Book Review: Foundations of GTK+ Development

Often I complain that GTK+ documentation (non-reference) is non-existent. The few GTK+ books that were ever written are now old and most of their included source code does not even compile anymore. All hail “Foundations of GTK+ Development” by Andrew Krause.The book, published under the “open source” series by Apress, features over 600 pages and has a suggested retail price of $50 (although it can be easily found for $32). The book starts by explaining the need for the creation of GTK+ 10 years ago and the libraries and frameworks it needs in order to function.

To follow the book you will need some good C knowledge. The author writes in a well-paced manner, along with explanations, source code, screenshots and hints’n’tips. We had no problem following the source code examples and exercises at the end of the book.

Andrew Krause is known for having developed OpenLDev, a GPL’ed IDE. Not surprisingly, most of the book’s content is very UI-driven. The book starts by explaining the widget hierarchy of GTK+, signals and callbacks, events and then the widgets: buttons, container widgets, dialogs, tree and text views, menus and toolbars and even offers a primer to dynamic UIs and custom widgets. In the midst of all this you will be introduced to GLib’s functions, data structures, memory management, and pipes among other things.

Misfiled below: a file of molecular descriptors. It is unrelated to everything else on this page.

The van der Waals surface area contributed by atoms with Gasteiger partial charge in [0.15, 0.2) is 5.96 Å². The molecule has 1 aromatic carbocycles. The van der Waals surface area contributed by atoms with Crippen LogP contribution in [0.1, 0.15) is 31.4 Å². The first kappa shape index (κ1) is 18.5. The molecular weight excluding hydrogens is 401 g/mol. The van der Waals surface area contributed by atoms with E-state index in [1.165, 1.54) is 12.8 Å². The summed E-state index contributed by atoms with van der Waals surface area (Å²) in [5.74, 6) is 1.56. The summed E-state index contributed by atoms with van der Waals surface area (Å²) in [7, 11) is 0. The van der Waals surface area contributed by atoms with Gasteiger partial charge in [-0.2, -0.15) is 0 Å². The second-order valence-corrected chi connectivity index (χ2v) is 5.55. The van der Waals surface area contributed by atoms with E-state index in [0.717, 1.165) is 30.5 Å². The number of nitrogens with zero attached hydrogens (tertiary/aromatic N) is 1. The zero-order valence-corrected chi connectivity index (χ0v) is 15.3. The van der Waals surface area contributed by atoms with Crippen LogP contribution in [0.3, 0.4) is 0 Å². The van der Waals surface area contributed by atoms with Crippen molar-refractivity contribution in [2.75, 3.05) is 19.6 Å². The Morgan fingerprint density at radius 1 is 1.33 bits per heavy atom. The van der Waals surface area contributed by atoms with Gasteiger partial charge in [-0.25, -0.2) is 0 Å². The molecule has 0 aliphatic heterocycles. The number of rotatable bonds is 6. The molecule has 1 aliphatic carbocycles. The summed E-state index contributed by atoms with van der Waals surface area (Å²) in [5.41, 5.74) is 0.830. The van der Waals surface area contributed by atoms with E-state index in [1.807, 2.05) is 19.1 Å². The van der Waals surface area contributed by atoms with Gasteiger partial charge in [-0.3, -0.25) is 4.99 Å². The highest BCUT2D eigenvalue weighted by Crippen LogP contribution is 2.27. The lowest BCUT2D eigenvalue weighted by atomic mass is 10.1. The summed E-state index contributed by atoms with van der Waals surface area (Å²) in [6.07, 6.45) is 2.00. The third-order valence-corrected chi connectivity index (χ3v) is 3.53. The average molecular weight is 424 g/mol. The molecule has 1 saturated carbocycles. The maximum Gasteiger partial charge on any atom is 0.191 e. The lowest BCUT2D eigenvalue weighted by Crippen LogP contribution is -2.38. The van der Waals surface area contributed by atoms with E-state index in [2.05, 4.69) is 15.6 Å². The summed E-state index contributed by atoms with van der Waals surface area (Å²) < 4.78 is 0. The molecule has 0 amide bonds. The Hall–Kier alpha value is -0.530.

Towards the end of the book you will find a GTK+ appendix which will help you easily find indexed information about widgets, properties, events, signals etc.

The book is very valuable for taking the new programmer by the hand to introduce him to GTK+ in a top-down approach, but at the same time it doesn’t take him far enough. The truth is, many new developers would also require a primer on Gnome libs, not just GTK+. And if that’s beyond the scope of the book, a primer to explain how to setup and write simple programs in gtkmm, C# or pyGTK would have also been useful.

Overall, we highly recommend getting this book if you must write your application in GTK+ but have given up trying to make sense of it by reading just the reference. Additionally, it offers a good guide for existing GTK+ developers who would like to expand their knowledge of the toolkit. As long as you understand some C, this book is a must-have.

Rating: 8/10


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